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interrupt service confusion

Todd Brown
  • Todd Brown

    Todd Brown - 2008-02-06


    I'm new to both SDCC and embedded programming, and I'm having difficulty getting an ISR to work.  The processor I'm targeting is the Phillips/NXP P89V664, and it has an interrupt that occurs on a timer overflow.  In the processor datasheet, it lists the interrupts.  My question is this: it doesn't list an "interrupt number."  The information for the interrupt I'm interested in is:

    Flag        Vector addr.      Int. enable       Int. pri       Svc. pri.
    TF0         000BH             ET0               PT0/H          3

    (TF0, ET0, and PT0 are all SFRs.)

    In SDCC, you specify an "interrupt number"  (void myInt() __interrupt 1, for example).  But I have no "interrupt number."  I've tried 0, 1, and 3, and it doesn't seem to work.

    I've looked at the listing, and I can't quite figure out what's going on from that.  I have a (working) assembler program, and it just uses a .org to position the interrupt routine at 000BH.  I saw a thread on this forum where someone was asking how to arbitrarily position a function in memory, and I suppose I could use one of those suggestions, but it would be cleaner if I could use the ISR syntax that SDCC has.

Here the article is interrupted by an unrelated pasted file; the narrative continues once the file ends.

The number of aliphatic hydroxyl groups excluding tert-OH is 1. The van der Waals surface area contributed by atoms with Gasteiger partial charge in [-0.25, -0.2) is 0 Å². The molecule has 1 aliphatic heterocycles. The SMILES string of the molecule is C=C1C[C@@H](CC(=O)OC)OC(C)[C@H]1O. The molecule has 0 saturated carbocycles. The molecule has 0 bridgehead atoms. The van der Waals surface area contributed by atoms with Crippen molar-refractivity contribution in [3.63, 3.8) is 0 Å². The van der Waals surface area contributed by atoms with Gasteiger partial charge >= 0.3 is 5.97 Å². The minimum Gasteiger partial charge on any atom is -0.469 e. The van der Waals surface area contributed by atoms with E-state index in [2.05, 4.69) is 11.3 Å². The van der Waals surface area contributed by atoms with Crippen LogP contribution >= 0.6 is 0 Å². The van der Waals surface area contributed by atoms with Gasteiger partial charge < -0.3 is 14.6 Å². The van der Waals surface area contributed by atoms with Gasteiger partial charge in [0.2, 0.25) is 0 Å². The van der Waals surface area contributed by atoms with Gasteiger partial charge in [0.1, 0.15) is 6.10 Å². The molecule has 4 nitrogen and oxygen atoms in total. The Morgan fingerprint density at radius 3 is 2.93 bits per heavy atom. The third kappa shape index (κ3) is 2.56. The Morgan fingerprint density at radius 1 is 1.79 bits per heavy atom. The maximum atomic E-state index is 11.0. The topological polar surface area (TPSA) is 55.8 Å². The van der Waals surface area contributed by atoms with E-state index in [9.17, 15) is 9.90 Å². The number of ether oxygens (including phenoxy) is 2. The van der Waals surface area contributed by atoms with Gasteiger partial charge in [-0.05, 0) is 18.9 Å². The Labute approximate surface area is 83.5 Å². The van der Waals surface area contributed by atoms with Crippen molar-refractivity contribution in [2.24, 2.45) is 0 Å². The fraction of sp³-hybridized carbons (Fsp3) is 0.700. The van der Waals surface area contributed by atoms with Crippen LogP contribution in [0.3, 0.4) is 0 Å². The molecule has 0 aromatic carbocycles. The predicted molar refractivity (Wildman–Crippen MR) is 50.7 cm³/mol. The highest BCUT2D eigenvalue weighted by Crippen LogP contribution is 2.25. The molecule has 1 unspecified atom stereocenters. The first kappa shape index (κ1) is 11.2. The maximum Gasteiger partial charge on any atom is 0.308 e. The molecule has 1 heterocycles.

Todd Brown

    • Oliver Sedlacek

      Oliver Sedlacek - 2008-02-06

      Interrupts are tricky. I haven't used the NXP P89V664, but assuming it has a standard 8051 core then the SDCC syntax for the TF0 interrupt handler is:

      void TF0_isr (void) __interrupt(1)

      In general, the interrupt number can be calculated from the interrupt vector by subtracting 3 and dividing by 8.

      Note that apart from the many ways of mis-configuring the hardware, SDCC also imposes the requirement that the source file containing main() must include a prototype of the ISR.

      • Todd Brown

        Todd Brown - 2008-02-07

        Hey, it works like a charm.  Thanks for the help.  I thought I had tried interrupt 1, but maybe I had something else incorrect.


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